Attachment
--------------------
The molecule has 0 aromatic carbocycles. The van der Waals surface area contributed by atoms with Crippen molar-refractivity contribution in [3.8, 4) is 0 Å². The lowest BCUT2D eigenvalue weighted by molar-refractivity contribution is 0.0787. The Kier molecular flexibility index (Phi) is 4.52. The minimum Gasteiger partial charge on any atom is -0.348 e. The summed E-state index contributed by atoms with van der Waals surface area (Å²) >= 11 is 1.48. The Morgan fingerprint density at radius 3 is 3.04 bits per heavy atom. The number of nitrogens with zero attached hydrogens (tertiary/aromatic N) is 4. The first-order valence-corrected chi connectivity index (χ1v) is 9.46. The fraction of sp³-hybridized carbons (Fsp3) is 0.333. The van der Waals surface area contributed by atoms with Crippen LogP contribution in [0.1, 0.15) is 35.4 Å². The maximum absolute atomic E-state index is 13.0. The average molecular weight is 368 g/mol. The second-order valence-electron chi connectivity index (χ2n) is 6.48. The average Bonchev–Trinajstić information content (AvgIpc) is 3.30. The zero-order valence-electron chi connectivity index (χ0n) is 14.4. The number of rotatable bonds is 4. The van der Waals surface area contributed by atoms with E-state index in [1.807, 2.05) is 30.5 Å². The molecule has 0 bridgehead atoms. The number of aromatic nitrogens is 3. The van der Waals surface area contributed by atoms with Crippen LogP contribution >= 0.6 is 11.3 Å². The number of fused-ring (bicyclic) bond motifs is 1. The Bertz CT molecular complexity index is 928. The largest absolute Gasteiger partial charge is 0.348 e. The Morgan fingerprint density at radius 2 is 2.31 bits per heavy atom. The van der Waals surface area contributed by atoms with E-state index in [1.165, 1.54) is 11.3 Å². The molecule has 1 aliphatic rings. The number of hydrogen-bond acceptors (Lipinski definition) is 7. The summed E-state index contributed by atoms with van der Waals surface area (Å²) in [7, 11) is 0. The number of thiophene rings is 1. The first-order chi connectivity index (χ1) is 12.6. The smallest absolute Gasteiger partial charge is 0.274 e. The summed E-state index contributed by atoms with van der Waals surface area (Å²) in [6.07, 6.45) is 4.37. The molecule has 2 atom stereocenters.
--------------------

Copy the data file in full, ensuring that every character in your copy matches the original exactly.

The molecule has 0 aromatic carbocycles. The van der Waals surface area contributed by atoms with Crippen molar-refractivity contribution in [3.8, 4) is 0 Å². The lowest BCUT2D eigenvalue weighted by molar-refractivity contribution is 0.0787. The Kier molecular flexibility index (Phi) is 4.52. The minimum Gasteiger partial charge on any atom is -0.348 e. The summed E-state index contributed by atoms with van der Waals surface area (Å²) >= 11 is 1.48. The Morgan fingerprint density at radius 3 is 3.04 bits per heavy atom. The number of nitrogens with zero attached hydrogens (tertiary/aromatic N) is 4. The first-order valence-corrected chi connectivity index (χ1v) is 9.46. The fraction of sp³-hybridized carbons (Fsp3) is 0.333. The van der Waals surface area contributed by atoms with Crippen LogP contribution in [0.1, 0.15) is 35.4 Å². The maximum absolute atomic E-state index is 13.0. The average molecular weight is 368 g/mol. The second-order valence-electron chi connectivity index (χ2n) is 6.48. The average Bonchev–Trinajstić information content (AvgIpc) is 3.30. The zero-order valence-electron chi connectivity index (χ0n) is 14.4. The number of rotatable bonds is 4. The van der Waals surface area contributed by atoms with E-state index in [1.807, 2.05) is 30.5 Å². The molecule has 0 bridgehead atoms. The number of aromatic nitrogens is 3. The van der Waals surface area contributed by atoms with Crippen LogP contribution >= 0.6 is 11.3 Å². The number of fused-ring (bicyclic) bond motifs is 1. The Bertz CT molecular complexity index is 928. The largest absolute Gasteiger partial charge is 0.348 e. The Morgan fingerprint density at radius 2 is 2.31 bits per heavy atom. The van der Waals surface area contributed by atoms with E-state index in [1.165, 1.54) is 11.3 Å². The molecule has 1 aliphatic rings. The number of hydrogen-bond acceptors (Lipinski definition) is 7. The summed E-state index contributed by atoms with van der Waals surface area (Å²) in [7, 11) is 0. The number of thiophene rings is 1. The first-order chi connectivity index (χ1) is 12.6. The smallest absolute Gasteiger partial charge is 0.274 e. The summed E-state index contributed by atoms with van der Waals surface area (Å²) in [6.07, 6.45) is 4.37. The molecule has 2 atom stereocenters.